I became fully awake to the fact that consumerism had jumped the shark when I got an email in late June suggesting “last minute 4th of July gift ideas” were actually a thing that existed. Gifts? For the 4th of July? Since when did people start exchanging gifts on the 4th of July? I realize we celebrate Jesus’s birthday by buying each other swaddling sweaters and holy tech gadgets, but I didn’t know anyone was celebrating America’s birthday in the same fashion. And “last minute” gifts? As if buying 4th of July presents is something that should be completed by Memorial Day? WTF?
Then I read that – according to a survey taken by Visa – “Fourth of July spending will be up 58%” in 2013 compared to 2012. Respondents planned to spend $300 on the holiday vs. $190 in 2012. Additionally, “Last year’s survey showed that almost 21% of respondents estimated they would not spend anything on celebrating the holiday. That number dropped significantly this year with only 12% reporting that they didn’t plan to spend anything.”
I realize $300 may not seem like a fortune, but think about how the 4th of July is traditionally celebrated: a backyard BBQ, maybe some small fireworks for the kids. Extended families usually pitch in and share the cost of food and fireworks, but according to Visa, individuals planned to spend $300 on the 4th of July. (I spent $140 for my daughter and I to have a day of fun in NYC including food, a boat ride and a trip to the Top of the Rock to see the fireworks.) If you think that’s crazy, you should know that Americans now spend over $7 billion on Halloween. That’s up from $5.8 billion in 2008, which was up from $5 billion the year before.
It’s not just me who sees this spending on minor holidays as the form of escapism that it is. The National Retail Federation said back in 2002 that “the holiday (Halloween) was seen as a way for consumers to escape from the uncertainties of daily life and to seek relief during an otherwise tense period.” Not much has changed in 11 years. The economy is still sluggish, joblessness is still high, home ownership is low, 16% of Americans are uninsured, children are in poverty. TIME magazine noted in a 2011 piece about Halloween spending, “troubled times drive our zeal for escapism; romance-novel sales boomed during the last recession, just like extravagant musicals that were popular during the Depression.”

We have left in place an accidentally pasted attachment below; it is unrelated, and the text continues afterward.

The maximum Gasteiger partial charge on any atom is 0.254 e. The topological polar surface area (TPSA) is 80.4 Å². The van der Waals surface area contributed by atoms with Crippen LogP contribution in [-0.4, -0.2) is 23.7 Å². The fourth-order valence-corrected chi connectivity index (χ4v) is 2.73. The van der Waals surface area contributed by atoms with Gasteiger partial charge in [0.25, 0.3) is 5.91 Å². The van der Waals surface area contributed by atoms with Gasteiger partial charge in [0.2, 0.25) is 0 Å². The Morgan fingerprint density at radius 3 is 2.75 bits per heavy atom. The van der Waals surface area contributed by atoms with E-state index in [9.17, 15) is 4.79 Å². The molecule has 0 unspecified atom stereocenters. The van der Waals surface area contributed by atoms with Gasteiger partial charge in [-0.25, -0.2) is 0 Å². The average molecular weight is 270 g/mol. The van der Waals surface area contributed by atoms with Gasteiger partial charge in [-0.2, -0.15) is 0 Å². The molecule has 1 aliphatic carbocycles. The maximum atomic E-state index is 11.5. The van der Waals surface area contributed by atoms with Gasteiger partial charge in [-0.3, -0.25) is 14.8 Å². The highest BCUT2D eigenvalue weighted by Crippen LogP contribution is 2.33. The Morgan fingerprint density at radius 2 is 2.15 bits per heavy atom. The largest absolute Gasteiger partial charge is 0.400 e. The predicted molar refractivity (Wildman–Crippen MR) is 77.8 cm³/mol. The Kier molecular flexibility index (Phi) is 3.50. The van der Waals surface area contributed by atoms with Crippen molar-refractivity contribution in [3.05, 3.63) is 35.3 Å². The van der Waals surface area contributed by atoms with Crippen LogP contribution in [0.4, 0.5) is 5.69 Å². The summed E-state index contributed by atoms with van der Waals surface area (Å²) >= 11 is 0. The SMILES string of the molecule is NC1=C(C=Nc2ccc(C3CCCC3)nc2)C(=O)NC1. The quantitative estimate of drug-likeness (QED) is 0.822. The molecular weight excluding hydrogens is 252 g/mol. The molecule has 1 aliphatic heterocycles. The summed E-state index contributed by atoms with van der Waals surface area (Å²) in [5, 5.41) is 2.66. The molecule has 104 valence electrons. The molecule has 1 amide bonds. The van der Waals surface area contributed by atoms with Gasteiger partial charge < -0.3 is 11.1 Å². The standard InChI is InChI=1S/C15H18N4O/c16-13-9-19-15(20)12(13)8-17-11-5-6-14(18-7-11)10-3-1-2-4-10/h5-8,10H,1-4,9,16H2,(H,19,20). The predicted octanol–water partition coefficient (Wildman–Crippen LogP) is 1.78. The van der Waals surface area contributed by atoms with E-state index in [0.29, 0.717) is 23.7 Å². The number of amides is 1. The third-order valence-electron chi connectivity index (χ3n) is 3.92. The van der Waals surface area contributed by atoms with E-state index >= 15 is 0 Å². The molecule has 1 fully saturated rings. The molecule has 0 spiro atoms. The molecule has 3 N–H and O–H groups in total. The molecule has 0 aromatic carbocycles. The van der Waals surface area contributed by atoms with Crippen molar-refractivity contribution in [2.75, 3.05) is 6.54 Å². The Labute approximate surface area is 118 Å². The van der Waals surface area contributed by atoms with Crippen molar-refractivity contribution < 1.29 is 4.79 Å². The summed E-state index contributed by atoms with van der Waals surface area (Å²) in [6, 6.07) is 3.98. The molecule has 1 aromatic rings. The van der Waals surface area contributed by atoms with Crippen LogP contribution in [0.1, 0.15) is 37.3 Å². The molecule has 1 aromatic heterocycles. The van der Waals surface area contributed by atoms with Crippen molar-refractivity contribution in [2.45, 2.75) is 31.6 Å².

In a Babble post from December 2012, Lori Garcia noted that spending on holiday decorations alone reached $7 billion last year. I should specify that she meant the December holiday season, because now Americans spend lots of money on holiday decorations all year long, and that the $7 billion spent on December decor does not include meals or gifts! I am not exempt from this kind of escapist, feel-good spending, but maybe it’s time for us to look in the mirror, America. Especially since THIS is the kind of crap we’re spending our hard-earned money on, including yard inflatables and lights for even the most minor of occasions. Here’s just a small sampling of the junk we waste billions on annually in the hopes of escaping the economic truth we’re all reticent to face, all available online at America’s favorite store, Wal*Mart:[collection type=’slideshow’ style=’classic’]
Now, for the record, this isn’t about snobbery or being anti-Wal*Mart. Though am I a sometimes snobby city slicker and don’t love Wal*Mart, I am from Wal*Mart country originally and have spent plenty of money there. This is about examining the way holidays have become increasingly commercial and gaudy over the last 10 or so years, almost losing all of their meaning, as well as the ways Americans feel the need to escape everyday life via celebration. I’m as interested and uninterested in politics as much as the next regular guy, so I don’t want to appear dogmatic, but maybe if we all spent a little more time trying to change the ways in which our country is being plundered by corporations and less time trying to escape, we’d feel less of a need to escape.
That being said, it’s not just a need for escape that fuels this type of ridiculous celebrating. It’s also the resurgence of the DIY-homemaker movement, a fallout of the opting-out movement. Lots of American women feel a real need to prove their worth in the domestic sphere by keeping perfect homes at all times, and that includes having some kind of rotating special decorations on display throughout the year. This blogger even jokes about the need to decorate for Presidents Day, saying, “I don’t like to be the one to raise the alarm, but many of you have been so caught up in the Valentines Day whirl that you probably have not planned adequately for the next big holiday: Yes, Presidents Day is Monday. Have you decorated? Shopped? Gotten your cards out in the mail?” While it’s clear that she’s kidding, she also wrote an entire post dedicated to decorating and cooking for Presidents Day. She admits the escapist nature of her own pursuits by saying, “While you’ve got the gumdrops and the rolling pin out, wondering how a life that began with so much promise ended up with making odd crafts out of candy, you might as well go whole-hog and make a gumdrop cherry decoration.” Or buy your kids some candy from the store. And while you’re there, don’t forget to pick up an inflatable George Washington.
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